“I honestly didn’t even know that they were there.
“It was getting them on in the morning that could be tedious simply because it required me to show up to work two hours before anybody else.”
While Spock was obviously an alien in the television show, becoming the pointy-eared oddball also alienated Zachary from his real life – even after filming had stopped.
While in Star Trek Spock has to reconcile the two parts of himself – his Vulcan side from his father and his human side from his mother – Zachary admitted he found being Spock to be harder to play than he expected.
He explained: “What I didn’t really anticipate through this process was how much of an impact the physical alterations would be on my personal life.
“Having no eyebrows and having to shave every day, while having my hair in this sort of horrible style, I felt really alienated from myself and alienated from other people.
“I never went out of the house without big chunky glasses on and a hat. I tended to isolate myself a lot more during the process of this film.
“I was much more interested in solitude and I withdrew to a certain extent because I felt like I was working on staying connected to that character and making sure that connection sustained the entire length of the shoot.
“I think it actually served my relationship to the character because that kind of alienation is something that Spock struggles with greatly in his life.
WHEN filming finished, Zachary admits he realised how much he had withdrawn into himself to become Spock.
“After I was finished on the film, I remember going out.
“I looked like such a dork with the Spock hair and my eyebrows all stubbly, but I didn’t care at all.
“Then it was like an awakening, an emergence from something. I then started going out more and just having a good time, so it was a definite marked difference.”
The new Star Trek film is directed by J.J. Abrams, who is best known for his action movies such as Mission: Impossible III and as creator of the hit television show Lost.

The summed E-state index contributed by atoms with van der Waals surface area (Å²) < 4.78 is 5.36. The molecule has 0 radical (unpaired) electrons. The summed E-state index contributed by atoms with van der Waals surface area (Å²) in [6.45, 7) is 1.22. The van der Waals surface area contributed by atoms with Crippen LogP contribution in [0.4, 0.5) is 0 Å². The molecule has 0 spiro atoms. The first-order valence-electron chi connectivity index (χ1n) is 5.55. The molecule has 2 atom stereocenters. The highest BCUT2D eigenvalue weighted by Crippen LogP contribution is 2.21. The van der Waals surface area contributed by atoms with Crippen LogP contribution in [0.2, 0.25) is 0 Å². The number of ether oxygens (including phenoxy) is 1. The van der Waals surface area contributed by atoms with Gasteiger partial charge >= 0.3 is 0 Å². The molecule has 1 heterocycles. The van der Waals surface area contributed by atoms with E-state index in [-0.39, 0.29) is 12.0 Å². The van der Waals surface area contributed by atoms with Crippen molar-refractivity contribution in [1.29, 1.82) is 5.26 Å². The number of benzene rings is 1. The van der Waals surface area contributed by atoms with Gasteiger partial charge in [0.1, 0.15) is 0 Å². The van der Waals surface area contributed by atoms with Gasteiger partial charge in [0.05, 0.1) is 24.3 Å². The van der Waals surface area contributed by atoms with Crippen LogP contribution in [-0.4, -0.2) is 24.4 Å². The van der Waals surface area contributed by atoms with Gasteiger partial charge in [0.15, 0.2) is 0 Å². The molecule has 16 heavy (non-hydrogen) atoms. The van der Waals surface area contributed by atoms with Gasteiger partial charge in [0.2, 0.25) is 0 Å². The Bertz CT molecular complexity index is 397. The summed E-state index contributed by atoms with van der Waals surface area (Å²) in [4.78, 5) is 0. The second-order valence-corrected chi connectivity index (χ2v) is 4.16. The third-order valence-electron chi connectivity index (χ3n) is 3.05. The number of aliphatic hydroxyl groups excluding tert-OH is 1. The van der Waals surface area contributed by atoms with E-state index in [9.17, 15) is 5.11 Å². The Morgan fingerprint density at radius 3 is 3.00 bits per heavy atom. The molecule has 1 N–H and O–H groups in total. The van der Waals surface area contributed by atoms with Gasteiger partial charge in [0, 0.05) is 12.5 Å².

While it’s usually Captain Kirk who gets to do all the fun action stuff, in the new movie, the younger Spock also gets his fair share of action movie moments.
Zachary said: “There’s a sequence in the movie where I am beamed to a location where there was a lot going on.
“The whole film was very physical.
“I never stop running in the movie.
“I’m an active guy, I work out and I do my thing, but this was just killing me.
“Another time they were blowing smoke all over the set and I was coughing.
“I just remember between takes, I was sitting on a rock, heaving, when JJ came over and told me that between every take on Mission: Impossible III, Tom Cruise would jump up getting himself psyched up.
“And I said ‘Good for Tom Cruise, but I’m not him.'”
Sci-fi fans will already know Zachary well from playing Sylar in television series Heroes, which is currently being shown on BBC Two on Monday nights.
Such is his fame from the show, that he is the only person in history to appear on the cover of magazine Entertainment Weekly two weeks in a row.
Despite Quinto sounding Spanish, Zachary claims his dark looks come from being part Italian, part Irish.
While there is always a fear he will start cutting your head open like Sylar does on Heroes, Zachary, of course, is warm and funny.
He even has friends, unlike loners Sylar and Spock.
When asked what he does in his spare time, Zachary jokes: “I like to read and write and do arithmetic.
It seems just like the original Spock, the younger version likes, in the words of Kirk, ‘To boldly go where no man has gone before’.
Star Trek is released in cinemas on May 8.